The emotional fallout, body changes, and relationship challenges post baby were things I did not expect, did not handle well, and I haven’t seen covered in depth in other pregnancy books. If you have a friend going through their first pregnancy, or you’re thinking about having children, I highly recommend this one.

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Reading Recs

Summer 2019 Reading Recs

It’s summer, it’s hot out, and my brain is melting. I’m a bit late with the book recommendations, but here are some books I enjoyed reading over the last few months!

Summer 2019 Reading. Book cover images.

Empire of Sand by Tasha Suri (Fantasy)

This book is so well written. It is brutal at times, and does not shy away from death or abuse, but the story is still packed with beauty. Suri has a way of humanizing her characters and making you understand their complexity. I particularly appreciated how Suri portrays a culture that doesn’t allow for rebellion, yet the main character asserts her autonomy while respecting cultural expectations. This book is packed with South Asian influenced world building, but this is fantasy, not a historical. There is magic, there is romance, and there are monsters (some good and some not).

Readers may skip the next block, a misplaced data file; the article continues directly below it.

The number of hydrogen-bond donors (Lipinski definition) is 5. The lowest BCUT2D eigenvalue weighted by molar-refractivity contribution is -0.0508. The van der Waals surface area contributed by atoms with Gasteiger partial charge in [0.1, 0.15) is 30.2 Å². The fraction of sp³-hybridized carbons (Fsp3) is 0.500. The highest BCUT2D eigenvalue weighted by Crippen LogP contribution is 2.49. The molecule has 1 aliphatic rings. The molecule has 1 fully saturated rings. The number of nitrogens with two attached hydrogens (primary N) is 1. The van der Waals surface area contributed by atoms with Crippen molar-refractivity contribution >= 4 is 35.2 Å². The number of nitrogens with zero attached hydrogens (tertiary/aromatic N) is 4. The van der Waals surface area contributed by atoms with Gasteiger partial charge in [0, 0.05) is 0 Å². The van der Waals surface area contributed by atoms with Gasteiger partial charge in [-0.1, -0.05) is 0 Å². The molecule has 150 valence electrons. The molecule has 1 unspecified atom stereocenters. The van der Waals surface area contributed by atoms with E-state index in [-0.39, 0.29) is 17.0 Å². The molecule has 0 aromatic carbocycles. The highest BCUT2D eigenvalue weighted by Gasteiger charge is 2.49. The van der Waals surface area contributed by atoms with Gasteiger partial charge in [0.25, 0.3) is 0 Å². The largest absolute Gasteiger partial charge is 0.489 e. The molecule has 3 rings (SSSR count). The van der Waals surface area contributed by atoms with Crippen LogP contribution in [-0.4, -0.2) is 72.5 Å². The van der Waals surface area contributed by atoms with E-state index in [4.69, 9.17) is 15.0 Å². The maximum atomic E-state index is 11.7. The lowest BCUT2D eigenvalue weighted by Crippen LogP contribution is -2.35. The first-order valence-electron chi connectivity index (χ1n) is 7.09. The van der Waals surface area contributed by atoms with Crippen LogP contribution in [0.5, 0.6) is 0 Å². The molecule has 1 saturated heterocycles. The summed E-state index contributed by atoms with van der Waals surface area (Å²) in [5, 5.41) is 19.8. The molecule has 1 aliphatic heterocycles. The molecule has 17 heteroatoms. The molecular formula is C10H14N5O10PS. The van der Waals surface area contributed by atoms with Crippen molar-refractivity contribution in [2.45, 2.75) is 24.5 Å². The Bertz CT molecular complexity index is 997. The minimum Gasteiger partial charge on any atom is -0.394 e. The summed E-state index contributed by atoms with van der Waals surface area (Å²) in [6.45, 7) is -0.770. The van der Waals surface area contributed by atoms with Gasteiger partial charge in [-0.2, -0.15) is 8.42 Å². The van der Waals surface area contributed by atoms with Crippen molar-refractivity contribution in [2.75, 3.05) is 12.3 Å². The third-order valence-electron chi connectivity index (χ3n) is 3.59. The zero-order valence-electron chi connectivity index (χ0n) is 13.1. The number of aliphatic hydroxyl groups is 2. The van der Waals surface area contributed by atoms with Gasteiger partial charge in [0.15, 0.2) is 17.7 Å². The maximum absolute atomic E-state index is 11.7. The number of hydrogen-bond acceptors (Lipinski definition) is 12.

The Bride Test by Helen Hoang (Contemporary Romance)

The follow up to The Kiss Quotient does not disappoint. It follows Khai and Esme, a woman his mother has brought to America from Vietnam in the hopes he will marry. This novel is gently humorous, but also full of compassion for two people trying to understand one another as they deal with cultural differences and Khai’s autism. Family is big and messy, and Esme’s immigrant story is just as important as the romance. I finished reading it with a smile on my face.

The Candle and the Flame by Nafiza Azad (YA Fantasy)